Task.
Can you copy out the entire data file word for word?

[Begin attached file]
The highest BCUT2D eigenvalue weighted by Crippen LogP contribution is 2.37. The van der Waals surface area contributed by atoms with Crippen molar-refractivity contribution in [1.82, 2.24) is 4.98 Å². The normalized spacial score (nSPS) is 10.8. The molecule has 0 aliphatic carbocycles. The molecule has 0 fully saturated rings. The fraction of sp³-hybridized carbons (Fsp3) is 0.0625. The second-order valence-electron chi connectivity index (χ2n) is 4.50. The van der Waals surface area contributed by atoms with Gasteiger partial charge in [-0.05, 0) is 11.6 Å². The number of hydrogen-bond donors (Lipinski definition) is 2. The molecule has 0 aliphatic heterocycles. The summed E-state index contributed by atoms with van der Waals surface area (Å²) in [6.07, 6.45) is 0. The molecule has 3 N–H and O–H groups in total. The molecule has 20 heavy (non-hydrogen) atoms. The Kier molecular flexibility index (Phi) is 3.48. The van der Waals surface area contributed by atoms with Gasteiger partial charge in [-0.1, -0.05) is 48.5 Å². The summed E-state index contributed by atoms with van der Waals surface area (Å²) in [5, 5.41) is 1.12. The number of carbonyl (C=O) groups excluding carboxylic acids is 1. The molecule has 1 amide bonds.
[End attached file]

The highest BCUT2D eigenvalue weighted by Crippen LogP contribution is 2.37. The van der Waals surface area contributed by atoms with Crippen molar-refractivity contribution in [1.82, 2.24) is 4.98 Å². The normalized spacial score (nSPS) is 10.8. The molecule has 0 aliphatic carbocycles. The molecule has 0 fully saturated rings. The fraction of sp³-hybridized carbons (Fsp3) is 0.0625. The second-order valence-electron chi connectivity index (χ2n) is 4.50. The van der Waals surface area contributed by atoms with Gasteiger partial charge in [-0.05, 0) is 11.6 Å². The number of hydrogen-bond donors (Lipinski definition) is 2. The molecule has 0 aliphatic heterocycles. The summed E-state index contributed by atoms with van der Waals surface area (Å²) in [6.07, 6.45) is 0. The molecule has 3 N–H and O–H groups in total. The molecule has 20 heavy (non-hydrogen) atoms. The Kier molecular flexibility index (Phi) is 3.48. The van der Waals surface area contributed by atoms with Gasteiger partial charge in [-0.1, -0.05) is 48.5 Å². The summed E-state index contributed by atoms with van der Waals surface area (Å²) in [5, 5.41) is 1.12. The number of carbonyl (C=O) groups excluding carboxylic acids is 1. The molecule has 1 amide bonds.